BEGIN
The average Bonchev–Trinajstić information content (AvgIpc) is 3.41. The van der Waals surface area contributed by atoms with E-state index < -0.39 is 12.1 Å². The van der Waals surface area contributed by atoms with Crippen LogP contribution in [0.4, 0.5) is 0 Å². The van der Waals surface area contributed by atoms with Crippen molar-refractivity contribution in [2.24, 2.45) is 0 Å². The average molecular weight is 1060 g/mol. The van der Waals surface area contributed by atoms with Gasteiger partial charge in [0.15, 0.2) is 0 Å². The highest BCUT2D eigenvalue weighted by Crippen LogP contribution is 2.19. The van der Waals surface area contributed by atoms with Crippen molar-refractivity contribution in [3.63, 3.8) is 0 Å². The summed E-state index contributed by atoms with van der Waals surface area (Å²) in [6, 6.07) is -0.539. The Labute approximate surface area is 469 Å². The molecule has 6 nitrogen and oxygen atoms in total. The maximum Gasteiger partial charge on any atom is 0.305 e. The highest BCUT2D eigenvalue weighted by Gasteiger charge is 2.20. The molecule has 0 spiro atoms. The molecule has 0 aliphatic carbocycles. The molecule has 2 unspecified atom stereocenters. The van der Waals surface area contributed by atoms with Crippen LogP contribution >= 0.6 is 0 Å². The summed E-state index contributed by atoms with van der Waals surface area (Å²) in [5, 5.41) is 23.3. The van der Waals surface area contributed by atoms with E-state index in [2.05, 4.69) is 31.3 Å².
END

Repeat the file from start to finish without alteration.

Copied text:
The average Bonchev–Trinajstić information content (AvgIpc) is 3.41. The van der Waals surface area contributed by atoms with E-state index < -0.39 is 12.1 Å². The van der Waals surface area contributed by atoms with Crippen LogP contribution in [0.4, 0.5) is 0 Å². The van der Waals surface area contributed by atoms with Crippen molar-refractivity contribution in [2.24, 2.45) is 0 Å². The average molecular weight is 1060 g/mol. The van der Waals surface area contributed by atoms with Gasteiger partial charge in [0.15, 0.2) is 0 Å². The highest BCUT2D eigenvalue weighted by Crippen LogP contribution is 2.19. The van der Waals surface area contributed by atoms with Crippen molar-refractivity contribution in [3.63, 3.8) is 0 Å². The summed E-state index contributed by atoms with van der Waals surface area (Å²) in [6, 6.07) is -0.539. The Labute approximate surface area is 469 Å². The molecule has 6 nitrogen and oxygen atoms in total. The maximum Gasteiger partial charge on any atom is 0.305 e. The highest BCUT2D eigenvalue weighted by Gasteiger charge is 2.20. The molecule has 0 spiro atoms. The molecule has 0 aliphatic carbocycles. The molecule has 2 unspecified atom stereocenters. The van der Waals surface area contributed by atoms with Crippen LogP contribution >= 0.6 is 0 Å². The summed E-state index contributed by atoms with van der Waals surface area (Å²) in [5, 5.41) is 23.3. The van der Waals surface area contributed by atoms with E-state index in [2.05, 4.69) is 31.3 Å².